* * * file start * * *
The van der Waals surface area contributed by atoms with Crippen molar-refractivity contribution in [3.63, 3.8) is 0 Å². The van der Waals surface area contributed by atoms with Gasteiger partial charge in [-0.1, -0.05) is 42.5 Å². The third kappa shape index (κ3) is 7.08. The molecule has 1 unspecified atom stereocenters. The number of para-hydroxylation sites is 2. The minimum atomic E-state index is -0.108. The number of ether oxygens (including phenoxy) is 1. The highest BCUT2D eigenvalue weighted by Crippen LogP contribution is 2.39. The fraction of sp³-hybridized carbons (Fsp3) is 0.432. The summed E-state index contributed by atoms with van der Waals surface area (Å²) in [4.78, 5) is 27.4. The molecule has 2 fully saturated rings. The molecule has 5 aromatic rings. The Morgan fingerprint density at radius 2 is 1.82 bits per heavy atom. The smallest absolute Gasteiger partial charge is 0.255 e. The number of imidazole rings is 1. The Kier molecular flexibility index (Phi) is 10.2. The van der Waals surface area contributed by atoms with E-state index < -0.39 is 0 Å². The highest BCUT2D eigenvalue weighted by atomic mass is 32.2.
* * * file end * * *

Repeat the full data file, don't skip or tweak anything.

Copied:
The van der Waals surface area contributed by atoms with Crippen molar-refractivity contribution in [3.63, 3.8) is 0 Å². The van der Waals surface area contributed by atoms with Gasteiger partial charge in [-0.1, -0.05) is 42.5 Å². The third kappa shape index (κ3) is 7.08. The molecule has 1 unspecified atom stereocenters. The number of para-hydroxylation sites is 2. The minimum atomic E-state index is -0.108. The number of ether oxygens (including phenoxy) is 1. The highest BCUT2D eigenvalue weighted by Crippen LogP contribution is 2.39. The fraction of sp³-hybridized carbons (Fsp3) is 0.432. The summed E-state index contributed by atoms with van der Waals surface area (Å²) in [4.78, 5) is 27.4. The molecule has 2 fully saturated rings. The molecule has 5 aromatic rings. The Morgan fingerprint density at radius 2 is 1.82 bits per heavy atom. The smallest absolute Gasteiger partial charge is 0.255 e. The number of imidazole rings is 1. The Kier molecular flexibility index (Phi) is 10.2. The van der Waals surface area contributed by atoms with E-state index < -0.39 is 0 Å². The highest BCUT2D eigenvalue weighted by atomic mass is 32.2.